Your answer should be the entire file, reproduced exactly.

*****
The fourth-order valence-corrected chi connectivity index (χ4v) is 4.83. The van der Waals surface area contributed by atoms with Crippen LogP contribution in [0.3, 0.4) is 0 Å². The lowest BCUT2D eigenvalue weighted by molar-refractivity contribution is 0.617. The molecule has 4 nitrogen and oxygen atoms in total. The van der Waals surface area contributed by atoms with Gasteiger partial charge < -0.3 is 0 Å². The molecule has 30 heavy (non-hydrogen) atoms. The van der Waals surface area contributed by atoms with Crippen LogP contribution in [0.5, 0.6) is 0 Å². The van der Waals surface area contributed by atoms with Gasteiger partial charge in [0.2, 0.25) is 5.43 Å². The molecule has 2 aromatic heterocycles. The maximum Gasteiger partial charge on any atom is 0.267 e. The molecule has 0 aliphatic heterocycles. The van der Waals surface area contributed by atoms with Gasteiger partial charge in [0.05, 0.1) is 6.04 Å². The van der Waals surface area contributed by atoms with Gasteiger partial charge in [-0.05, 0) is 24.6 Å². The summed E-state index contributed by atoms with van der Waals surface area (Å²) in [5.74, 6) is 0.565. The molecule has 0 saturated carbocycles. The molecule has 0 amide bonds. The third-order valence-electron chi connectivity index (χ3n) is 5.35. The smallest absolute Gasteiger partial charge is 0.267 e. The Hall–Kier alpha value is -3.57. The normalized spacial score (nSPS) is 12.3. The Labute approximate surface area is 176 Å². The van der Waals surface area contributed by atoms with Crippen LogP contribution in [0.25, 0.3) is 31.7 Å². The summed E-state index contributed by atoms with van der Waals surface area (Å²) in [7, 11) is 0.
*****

The fourth-order valence-corrected chi connectivity index (χ4v) is 4.83. The van der Waals surface area contributed by atoms with Crippen LogP contribution in [0.3, 0.4) is 0 Å². The lowest BCUT2D eigenvalue weighted by molar-refractivity contribution is 0.617. The molecule has 4 nitrogen and oxygen atoms in total. The van der Waals surface area contributed by atoms with Gasteiger partial charge < -0.3 is 0 Å². The molecule has 30 heavy (non-hydrogen) atoms. The van der Waals surface area contributed by atoms with Crippen LogP contribution in [0.5, 0.6) is 0 Å². The van der Waals surface area contributed by atoms with Gasteiger partial charge in [0.2, 0.25) is 5.43 Å². The molecule has 2 aromatic heterocycles. The maximum Gasteiger partial charge on any atom is 0.267 e. The molecule has 0 aliphatic heterocycles. The van der Waals surface area contributed by atoms with Gasteiger partial charge in [0.05, 0.1) is 6.04 Å². The van der Waals surface area contributed by atoms with Gasteiger partial charge in [-0.05, 0) is 24.6 Å². The summed E-state index contributed by atoms with van der Waals surface area (Å²) in [5.74, 6) is 0.565. The molecule has 0 saturated carbocycles. The molecule has 0 amide bonds. The third-order valence-electron chi connectivity index (χ3n) is 5.35. The smallest absolute Gasteiger partial charge is 0.267 e. The Hall–Kier alpha value is -3.57. The normalized spacial score (nSPS) is 12.3. The Labute approximate surface area is 176 Å². The van der Waals surface area contributed by atoms with Crippen LogP contribution in [0.25, 0.3) is 31.7 Å². The summed E-state index contributed by atoms with van der Waals surface area (Å²) in [7, 11) is 0.